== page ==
On Wed, 22 Oct 2003, Peter Jeremy wrote:

> On Mon, Oct 20, 2003 at 12:13:27PM -0400, Robert Watson wrote:
> >  After reading a FREENIX
> >paper this summer on a Linux ethernet console driver, I took a pass at
> >implementing ethernet console support for FreeBSD.
> A very worthy cause.  I'm sure this has come up before but I think
> you're the first person to produce actual code.  Something that you
> don't seem to address is security - which surprised me. 

Well, in a sense I did: the environment I use the ethernet console in is
one of trust of the link layer.  I use DHCP, PXE, and NFS roots on the
boxes in question.  That said, I should have more carefully documented the
security assumptions: that there will be no malicious attackers on the
wire, and because it's a link layer protocol, there will be no routing of
the packets in question from untrusted segments.

I did look at introducing cryptographic protections, but there are a
number of problems with this:

(1) I wanted to minimize the amount of transient protocol state.  The
    current implementation does not make any reliable transmission
    guarantees.  In order to prevent replay attacks, we would need to rely
    on reliable timestamps or sequence numbers.  In order to establish
    sequence number legitimacy, we'd need to have a protocol component
    that establishes freshness.

(2) It introduces the issue of key management.  In my environment, since
    the system configuration is shipped in the clear anyway, the keying
    material would also get transfered in the clear, which would make the
    whole arrangement somewhat moot.

The minimalist solution would introduce just keyed integrity, perhaps
using HMAC-MD5 and a shared secret.  The problem does come back to
sequencing: if you assume the LAN is subject to replay and monitoring,
timestamps aren't sufficient, you actually need sequencing and freshness.
This means doing a Needham-Schroeder shared key exchange or a related
notion to get a session key.  This requires the client and server to
detect and handle reboots, for example.  I am willing to do the
implementation, but without a wire protocol worth committing to yet, I was
unwilling to invest the time. 

> > This driver is similar >to the Linux driver, although not
> binary-compatible on the wire, >...  >As with the Linux driver,
> communication happens at the ethernet link >layer, using protocol number
> 0x0666 (entertaining choice). 
> If Linux is using 0x0666, we should probably pick a different number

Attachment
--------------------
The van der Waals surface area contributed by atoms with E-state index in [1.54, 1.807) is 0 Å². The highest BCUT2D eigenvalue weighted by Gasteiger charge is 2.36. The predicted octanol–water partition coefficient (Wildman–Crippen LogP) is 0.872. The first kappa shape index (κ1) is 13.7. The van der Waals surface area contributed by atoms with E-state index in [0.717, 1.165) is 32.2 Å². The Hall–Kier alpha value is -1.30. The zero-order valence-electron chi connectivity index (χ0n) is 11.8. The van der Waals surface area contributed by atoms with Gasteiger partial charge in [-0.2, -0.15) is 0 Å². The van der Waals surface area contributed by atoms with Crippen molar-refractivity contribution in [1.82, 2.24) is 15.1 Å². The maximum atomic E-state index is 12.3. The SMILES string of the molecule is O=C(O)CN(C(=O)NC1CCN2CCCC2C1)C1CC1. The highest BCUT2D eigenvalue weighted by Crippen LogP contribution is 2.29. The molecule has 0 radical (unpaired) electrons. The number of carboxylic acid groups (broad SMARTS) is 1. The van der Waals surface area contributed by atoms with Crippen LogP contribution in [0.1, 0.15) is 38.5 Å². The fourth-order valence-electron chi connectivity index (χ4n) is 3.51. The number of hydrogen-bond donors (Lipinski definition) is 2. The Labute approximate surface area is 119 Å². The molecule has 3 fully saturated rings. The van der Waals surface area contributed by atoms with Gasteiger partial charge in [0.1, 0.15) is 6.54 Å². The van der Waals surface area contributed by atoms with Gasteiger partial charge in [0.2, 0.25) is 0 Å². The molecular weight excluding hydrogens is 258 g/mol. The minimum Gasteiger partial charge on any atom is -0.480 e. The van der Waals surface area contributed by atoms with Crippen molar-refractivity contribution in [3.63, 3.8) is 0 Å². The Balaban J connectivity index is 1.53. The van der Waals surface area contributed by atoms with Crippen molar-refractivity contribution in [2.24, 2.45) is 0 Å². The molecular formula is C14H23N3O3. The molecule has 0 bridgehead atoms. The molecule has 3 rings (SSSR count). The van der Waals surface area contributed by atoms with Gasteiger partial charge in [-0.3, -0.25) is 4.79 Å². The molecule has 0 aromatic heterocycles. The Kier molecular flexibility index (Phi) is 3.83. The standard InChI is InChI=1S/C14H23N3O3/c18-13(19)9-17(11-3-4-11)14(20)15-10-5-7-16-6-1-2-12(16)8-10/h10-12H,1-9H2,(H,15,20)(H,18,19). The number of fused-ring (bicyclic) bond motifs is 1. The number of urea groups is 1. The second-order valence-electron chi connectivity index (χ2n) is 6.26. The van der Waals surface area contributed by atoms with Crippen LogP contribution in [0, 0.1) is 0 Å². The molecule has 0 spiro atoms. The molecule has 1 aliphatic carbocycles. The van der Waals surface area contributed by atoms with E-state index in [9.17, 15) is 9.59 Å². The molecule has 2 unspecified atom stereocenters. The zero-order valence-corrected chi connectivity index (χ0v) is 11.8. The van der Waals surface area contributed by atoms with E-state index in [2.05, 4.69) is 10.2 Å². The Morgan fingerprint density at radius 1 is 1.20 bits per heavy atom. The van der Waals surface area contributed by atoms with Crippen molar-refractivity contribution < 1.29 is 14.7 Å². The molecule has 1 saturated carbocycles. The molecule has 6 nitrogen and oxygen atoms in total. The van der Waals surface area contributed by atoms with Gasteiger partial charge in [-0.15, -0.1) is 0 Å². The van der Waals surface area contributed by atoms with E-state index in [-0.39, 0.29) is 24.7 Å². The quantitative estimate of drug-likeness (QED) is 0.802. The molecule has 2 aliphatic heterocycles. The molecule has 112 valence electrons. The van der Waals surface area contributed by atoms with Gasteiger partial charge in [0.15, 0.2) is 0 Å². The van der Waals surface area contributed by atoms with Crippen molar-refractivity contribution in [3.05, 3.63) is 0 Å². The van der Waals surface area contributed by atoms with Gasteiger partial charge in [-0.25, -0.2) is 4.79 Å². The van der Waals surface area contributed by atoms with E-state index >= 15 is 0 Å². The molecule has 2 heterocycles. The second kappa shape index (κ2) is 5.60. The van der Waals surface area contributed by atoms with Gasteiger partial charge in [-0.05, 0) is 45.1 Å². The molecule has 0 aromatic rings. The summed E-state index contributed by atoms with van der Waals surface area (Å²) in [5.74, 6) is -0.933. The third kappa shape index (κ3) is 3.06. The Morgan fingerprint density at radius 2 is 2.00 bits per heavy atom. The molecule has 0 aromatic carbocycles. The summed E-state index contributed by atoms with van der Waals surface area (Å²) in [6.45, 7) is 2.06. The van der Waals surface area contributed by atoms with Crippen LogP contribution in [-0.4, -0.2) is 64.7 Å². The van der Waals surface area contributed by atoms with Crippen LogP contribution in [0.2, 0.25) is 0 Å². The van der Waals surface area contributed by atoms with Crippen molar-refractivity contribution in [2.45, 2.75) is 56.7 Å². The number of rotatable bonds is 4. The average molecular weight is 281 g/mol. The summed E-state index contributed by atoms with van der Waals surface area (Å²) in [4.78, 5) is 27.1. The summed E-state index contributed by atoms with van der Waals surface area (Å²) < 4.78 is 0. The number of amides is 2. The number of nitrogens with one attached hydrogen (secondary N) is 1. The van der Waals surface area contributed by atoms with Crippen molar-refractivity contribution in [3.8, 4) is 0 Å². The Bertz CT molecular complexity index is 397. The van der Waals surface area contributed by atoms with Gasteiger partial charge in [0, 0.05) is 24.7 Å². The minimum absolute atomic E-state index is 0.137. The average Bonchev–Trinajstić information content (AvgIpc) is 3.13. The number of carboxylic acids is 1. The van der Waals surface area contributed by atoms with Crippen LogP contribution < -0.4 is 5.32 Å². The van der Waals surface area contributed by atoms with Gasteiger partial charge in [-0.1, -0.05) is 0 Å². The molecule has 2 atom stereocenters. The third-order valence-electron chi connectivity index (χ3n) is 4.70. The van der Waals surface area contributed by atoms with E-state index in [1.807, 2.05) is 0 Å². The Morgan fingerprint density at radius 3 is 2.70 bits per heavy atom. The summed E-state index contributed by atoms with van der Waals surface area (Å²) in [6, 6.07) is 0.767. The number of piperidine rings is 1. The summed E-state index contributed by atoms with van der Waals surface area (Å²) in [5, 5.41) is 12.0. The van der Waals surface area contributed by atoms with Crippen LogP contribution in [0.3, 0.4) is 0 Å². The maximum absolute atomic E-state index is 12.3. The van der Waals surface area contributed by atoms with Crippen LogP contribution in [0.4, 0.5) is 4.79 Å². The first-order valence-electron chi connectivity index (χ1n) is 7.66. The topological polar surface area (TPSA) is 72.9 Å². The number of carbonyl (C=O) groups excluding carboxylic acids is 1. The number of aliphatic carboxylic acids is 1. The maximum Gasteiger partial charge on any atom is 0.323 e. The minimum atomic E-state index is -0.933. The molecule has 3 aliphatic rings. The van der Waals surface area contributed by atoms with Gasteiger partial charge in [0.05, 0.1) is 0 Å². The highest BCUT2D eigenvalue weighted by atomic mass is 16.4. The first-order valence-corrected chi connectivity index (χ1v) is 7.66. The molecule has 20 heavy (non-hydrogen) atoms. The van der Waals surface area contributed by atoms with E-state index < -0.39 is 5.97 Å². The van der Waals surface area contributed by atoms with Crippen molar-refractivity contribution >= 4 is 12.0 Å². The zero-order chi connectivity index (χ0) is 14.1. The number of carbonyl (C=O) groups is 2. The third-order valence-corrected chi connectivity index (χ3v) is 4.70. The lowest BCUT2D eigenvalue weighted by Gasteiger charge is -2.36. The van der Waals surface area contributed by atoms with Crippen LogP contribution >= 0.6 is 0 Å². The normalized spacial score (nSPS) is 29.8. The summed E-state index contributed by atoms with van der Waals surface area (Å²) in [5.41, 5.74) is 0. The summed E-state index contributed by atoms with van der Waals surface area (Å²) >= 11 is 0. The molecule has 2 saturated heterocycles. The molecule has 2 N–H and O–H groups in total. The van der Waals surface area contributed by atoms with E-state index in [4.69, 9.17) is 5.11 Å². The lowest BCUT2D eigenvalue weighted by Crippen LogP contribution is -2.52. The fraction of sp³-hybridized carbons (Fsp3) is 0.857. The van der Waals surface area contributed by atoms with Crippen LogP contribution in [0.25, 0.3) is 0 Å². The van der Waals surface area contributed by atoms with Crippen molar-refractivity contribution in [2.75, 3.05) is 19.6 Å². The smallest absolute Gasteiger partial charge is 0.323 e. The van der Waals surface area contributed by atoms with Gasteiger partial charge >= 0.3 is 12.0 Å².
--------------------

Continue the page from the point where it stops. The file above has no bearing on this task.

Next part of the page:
> since we're not wire compatible.  Though coming up with a common
> protocol would be even better.

The problem with the Linux protocol was that it had no concept of
direction.  I'm still hopeful I'll find a better wire protocol to model
the implementation on.

> >  In general, the wire protocol is
> >probably the weakest part of the endeavor, but I'm having trouble finding
> >documentation for a decent wire console protocol that doesn't come with an
> >entire network stack attached.
> MOP (as you point out later) or LAT have the advantage of being more
> standard, but I'm not sure how well documented they are.

I have found some documentation of MOP and LAT, although it's not clear to
me there's enough information to do an independent implementation without
referencing an existing one.  There is a Linux implementation, so I'll
take a look at that.  One of my concerns here is that it could be these
protocols require a fairly deep DECnet stack, and I'm not all that
interested in building big protocol stacks.  However, until I'm done with
the reading, I can't commit myself either way :-).

> >  A series of tunables and sysctls is available to tune the
> >behavior of ethercons:
> >kern.ethercons.ifnet_raise
> >kern.ethercons.interface_preference
> >kern.ethercons.target
> Is there any way to specify ifconfig options?  "media" and "mediaopts" 
> in particular may need to be specified to get the interface to talk to
> the associated switch.

Currently, no.  If we do want to add this sort of infrastructure, we might
want to provide common infrastructure for both the diskless booting
environment, which also attempts to raise the interface before getting to
the userland configuration. 

> I presume kern.ethercons.target only specifies the MAC address inserted
> into transmitted packets.  Is there any way to restrict the src
> address(es) of received packets?  Does ethercons have any concept of a
> current session or will it accept incoming packets from anywhere at any
> time?  The latter case would seem undesirable as (IMHO) it makes it too
> easy to accidently send a command to the wrong system

Right now, ethercons defaults to a broadcast for outgoing, and accepts any
locally destined packet on the inbound.  There is no notion of session. 
This is both an upside and a downside: I've actually taken advantage of
this behavior to monitor using a common monitoring host, and then used an
interactive session simultaenously from another host.  However, my hosts
all have fairly different ethernet addresses, making the chance of an
accidental collisions and "sending a command to the wrong machine" low. It
would be quite easy to add another configurable entry to say "only accept
input from address <x>", however.  Per my comments earlier in this e-mail,
my goal in the current implementation has been to avoid the complexity of
higher levels of the stack: complex addressing, session management, etc.

Robert N M Watson             FreeBSD Core Team, TrustedBSD Projects
[EMAIL PROTECTED]      Network Associates Laboratories

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